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bird finding in Costa Rica Birding Costa Rica

Rainy Day in Costa Rica? Go to the Colibri Cafe at Cinchona!

Rain? In Costa Rica? Isn’t it the sunny, wonderful dry season? Yes, yes, and another affirmative but that dry part is mostly on the Pacific side of the country. Head to the ubiquitous mountains or to the Caribbean slope and a birder is easily greeted by mist, rain, and other forms of precipitation.

Mary, her daughter, Alec Humann, and I had that experience just the other day when we visited the Poas area. Although sun and wind reigned at our starting and ending points, they sandwiched a hefty dose of mist and rain on Poas and Cinchona.

Such weather might be challenging for cameras and staying dry but in the mountains of Costa Rica, it typically makes for excellent birding. We exchanged walking in the rain for enjoying the feeder action at Cinchona and were not disappointed. We were treated to a non-stop display of bird activity from 8 until 11 and had close looks at everything from Violet Sabrewing to Black-bellied Hummingbird and two Buff-fronted Quail-Doves.

The owners of the Colibri Cafe have mentioned more than once that rainy days at Cinchona are the best days for birds, after Sunday, I wholeheartedly agree with that sentiment. These were some of the birds we took pictures of:

Northern Emerald Toucanet- a few were present.

Crimson-collared Tanager- not always at Cinchona, nice to see this beauty.

Grayish Saltator- one of three saltator species present.

Green-crowned Brilliant.

Summer Tanager- a common, beautiful wintering species in Costa Rica.

Buff-fronted Quail-Dove- fantastic to see this shy bird walk into the open! Rainy days are good for this one.

Black Guan- A few have been using the feeders for the past few months. I hope they continue at Cinchona.

If visiting the Colibri Cafe (AKA Mirador Catarata San Fernando), please leave a donation for the birds in addition to enjoying coffee and lunch. Keep an eye on the ground as well as the feeders and scan the forest on the other side of the canyon. If you see bright blue bird sitting out there, please eBird it and mention it in the comments!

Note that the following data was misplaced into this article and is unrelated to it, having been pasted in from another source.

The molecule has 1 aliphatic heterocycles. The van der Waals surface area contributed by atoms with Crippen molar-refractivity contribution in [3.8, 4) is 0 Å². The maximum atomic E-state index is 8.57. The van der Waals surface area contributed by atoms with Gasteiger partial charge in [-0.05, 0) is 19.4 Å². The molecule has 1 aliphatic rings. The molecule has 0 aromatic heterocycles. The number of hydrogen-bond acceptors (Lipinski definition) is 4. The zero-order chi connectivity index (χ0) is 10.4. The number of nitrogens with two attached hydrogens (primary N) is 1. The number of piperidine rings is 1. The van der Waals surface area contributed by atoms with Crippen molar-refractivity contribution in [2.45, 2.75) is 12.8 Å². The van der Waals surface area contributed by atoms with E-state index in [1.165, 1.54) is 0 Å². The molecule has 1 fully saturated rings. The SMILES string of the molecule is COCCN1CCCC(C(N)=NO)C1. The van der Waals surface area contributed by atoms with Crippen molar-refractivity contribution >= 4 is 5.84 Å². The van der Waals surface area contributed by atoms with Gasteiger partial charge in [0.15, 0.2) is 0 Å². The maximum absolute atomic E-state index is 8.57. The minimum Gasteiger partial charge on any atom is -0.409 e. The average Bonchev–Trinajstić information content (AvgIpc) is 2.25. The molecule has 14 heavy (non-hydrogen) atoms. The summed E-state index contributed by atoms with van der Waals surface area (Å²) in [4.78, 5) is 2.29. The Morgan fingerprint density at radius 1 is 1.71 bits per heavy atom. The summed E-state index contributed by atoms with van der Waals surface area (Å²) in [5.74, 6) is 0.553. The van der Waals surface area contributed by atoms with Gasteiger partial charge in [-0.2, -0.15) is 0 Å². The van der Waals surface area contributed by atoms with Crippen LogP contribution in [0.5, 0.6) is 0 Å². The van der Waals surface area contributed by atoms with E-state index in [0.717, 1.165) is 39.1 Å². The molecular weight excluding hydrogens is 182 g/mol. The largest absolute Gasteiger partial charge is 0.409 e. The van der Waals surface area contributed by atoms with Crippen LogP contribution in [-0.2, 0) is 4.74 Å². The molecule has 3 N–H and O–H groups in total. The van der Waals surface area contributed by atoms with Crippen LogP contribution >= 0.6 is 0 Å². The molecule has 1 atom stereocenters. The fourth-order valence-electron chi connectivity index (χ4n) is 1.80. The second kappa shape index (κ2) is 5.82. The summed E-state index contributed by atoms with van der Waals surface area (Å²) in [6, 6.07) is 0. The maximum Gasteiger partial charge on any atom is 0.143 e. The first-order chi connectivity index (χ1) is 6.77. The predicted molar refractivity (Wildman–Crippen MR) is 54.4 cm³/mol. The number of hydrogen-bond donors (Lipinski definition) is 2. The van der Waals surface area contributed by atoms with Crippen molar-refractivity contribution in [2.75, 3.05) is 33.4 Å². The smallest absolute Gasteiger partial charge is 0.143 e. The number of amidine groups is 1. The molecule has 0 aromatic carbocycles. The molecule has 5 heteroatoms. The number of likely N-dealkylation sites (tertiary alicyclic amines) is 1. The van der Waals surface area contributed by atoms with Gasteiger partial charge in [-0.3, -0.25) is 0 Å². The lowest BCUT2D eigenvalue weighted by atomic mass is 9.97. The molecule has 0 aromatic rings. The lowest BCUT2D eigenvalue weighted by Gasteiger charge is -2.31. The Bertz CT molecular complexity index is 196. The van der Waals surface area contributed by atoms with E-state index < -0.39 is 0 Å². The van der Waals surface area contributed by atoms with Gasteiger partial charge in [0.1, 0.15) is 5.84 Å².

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Birding Costa Rica caribbean foothills caribbean slope Hummingbirds

Visit The New Cinchona Hummingbird Cafe when Birding Costa Rica

Cinchona is known in Costa Rica as the town that was destroyed by a 6.1 magnitude earthquake on January 9th, 2009. Most structures in that quaint town and the surrounding area collapsed, landslides wiped out large sections of route 126, and more than 30 people lost their lives. Birders were especially familiar with the area around Cinchona because of several birding sites situated along route 126. Virgen del Socorro was one of the most famous sites as it was an excellent area for middle elevation birds of the Caribbean Slope and the most reliable place in Costa Rica for seeing Lanceolated Monklet.

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Virgen del Socorro before the earthquake.

The La Paz Waterfall Gardens were another site that was frequented by birders and many tourists, but the crown jewel for birding were two cafes with serious hummingbird action and fruit feeders that attracted both species of barbets, tanagers, Emerald (Blue-throated) Toucanet, and others. The abundance of birds, friendly owners, and lack of an entrance fee made those cafes a welcome, requisite stop when taking this scenic route to the Sarapiqui area.